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Prisoners at HMP Stocken in Stretton take part in the Hope Project




Art may not be able to cure disease, but it can make coping with a variety of mental health problems easier.

Research has acknowledged the therapeutic qualities of art and has helped people to express their feelings in a way that they would not normally be able to do, having a positive effect on mental health.

In a bid to promote positive wellbeing, the Hope Project was introduced at HMP Stocken in Stretton with each prisoner being gifted an art kit and canvas.

Hope artwork created by prisoners at Stocken Prison
Hope artwork created by prisoners at Stocken Prison

Carl Bearley, Hope Project creative director at HMP Stocken, said: “When people receive a prison sentence it is their ‘freedom within society’ that is taken away. Destroying their mental health is not part of the sentence.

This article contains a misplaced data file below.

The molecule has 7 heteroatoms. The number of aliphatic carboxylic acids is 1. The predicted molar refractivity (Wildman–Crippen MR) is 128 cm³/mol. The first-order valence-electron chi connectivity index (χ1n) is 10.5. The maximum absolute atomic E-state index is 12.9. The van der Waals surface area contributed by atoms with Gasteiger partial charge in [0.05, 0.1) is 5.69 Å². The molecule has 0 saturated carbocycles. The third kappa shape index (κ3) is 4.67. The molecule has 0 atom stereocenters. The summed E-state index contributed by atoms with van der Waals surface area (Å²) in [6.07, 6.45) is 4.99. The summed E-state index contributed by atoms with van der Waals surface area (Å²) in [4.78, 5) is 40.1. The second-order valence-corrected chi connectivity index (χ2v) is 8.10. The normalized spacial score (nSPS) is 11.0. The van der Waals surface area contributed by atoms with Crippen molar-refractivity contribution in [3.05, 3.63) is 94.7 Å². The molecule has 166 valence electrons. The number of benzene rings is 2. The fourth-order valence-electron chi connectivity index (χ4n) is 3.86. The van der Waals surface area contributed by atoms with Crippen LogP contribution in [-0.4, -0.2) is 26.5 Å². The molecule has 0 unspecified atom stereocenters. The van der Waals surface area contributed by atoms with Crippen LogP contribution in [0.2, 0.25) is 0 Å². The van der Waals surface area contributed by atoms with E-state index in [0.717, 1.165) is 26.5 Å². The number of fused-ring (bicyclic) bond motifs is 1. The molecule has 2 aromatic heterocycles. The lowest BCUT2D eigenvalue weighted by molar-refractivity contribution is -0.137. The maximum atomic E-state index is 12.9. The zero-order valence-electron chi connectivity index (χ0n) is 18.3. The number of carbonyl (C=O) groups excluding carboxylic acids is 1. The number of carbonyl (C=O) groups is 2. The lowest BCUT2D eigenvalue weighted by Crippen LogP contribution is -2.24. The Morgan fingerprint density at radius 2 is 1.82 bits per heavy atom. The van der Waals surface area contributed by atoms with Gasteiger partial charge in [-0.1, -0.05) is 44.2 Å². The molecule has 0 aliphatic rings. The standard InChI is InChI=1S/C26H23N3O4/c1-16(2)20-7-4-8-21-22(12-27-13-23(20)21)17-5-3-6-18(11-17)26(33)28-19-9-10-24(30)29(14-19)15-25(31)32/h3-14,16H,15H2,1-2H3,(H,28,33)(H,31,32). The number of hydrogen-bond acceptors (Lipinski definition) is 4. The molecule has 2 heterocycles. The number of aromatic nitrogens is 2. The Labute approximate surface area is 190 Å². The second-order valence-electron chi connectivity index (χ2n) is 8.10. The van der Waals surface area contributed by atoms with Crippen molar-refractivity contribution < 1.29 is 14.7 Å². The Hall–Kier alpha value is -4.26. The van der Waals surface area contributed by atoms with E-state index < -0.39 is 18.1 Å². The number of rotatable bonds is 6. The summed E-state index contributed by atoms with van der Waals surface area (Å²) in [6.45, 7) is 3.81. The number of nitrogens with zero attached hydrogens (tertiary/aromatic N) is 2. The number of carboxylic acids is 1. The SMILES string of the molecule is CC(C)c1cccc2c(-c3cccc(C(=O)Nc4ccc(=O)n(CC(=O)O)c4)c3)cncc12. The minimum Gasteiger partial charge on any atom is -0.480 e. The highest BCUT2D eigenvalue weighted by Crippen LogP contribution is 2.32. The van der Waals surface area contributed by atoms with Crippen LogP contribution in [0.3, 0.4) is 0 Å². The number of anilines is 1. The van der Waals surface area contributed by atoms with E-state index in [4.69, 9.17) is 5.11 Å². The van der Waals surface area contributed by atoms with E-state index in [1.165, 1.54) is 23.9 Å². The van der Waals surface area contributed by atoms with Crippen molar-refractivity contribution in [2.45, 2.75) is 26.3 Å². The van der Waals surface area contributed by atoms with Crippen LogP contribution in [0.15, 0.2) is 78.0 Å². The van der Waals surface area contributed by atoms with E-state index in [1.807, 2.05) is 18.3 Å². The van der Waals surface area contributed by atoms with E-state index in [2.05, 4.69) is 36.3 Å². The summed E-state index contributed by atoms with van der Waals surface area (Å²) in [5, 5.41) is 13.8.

“As staff within the prison environment it is our duty to safeguard and look after all inmates, so they can return to society a better person.”

During the month of April, the Hope Project was run as a competition at the Rutland prison with prizes for the best entries.

All paintings depicted the theme of hope and were displayed in the shape of the word ‘HOPE’ for an aerial photograph.

"This is such an ambitious and forward thinking project and the first for any prison in the country," said Carl.

The artwork will be displayed in a virtual exhibition and when Covid-19 restrictions are lifted in a gallery exhibition where secret bids can be made.

At the exhibition there will also be a ‘Mystery Guest Painting’ but shoppers will not know the identity of the artist until they've paid and received their painting.

All money raised from this event and the sale of paintings will go to Young Minds, a mental health charity supporting children and young people.



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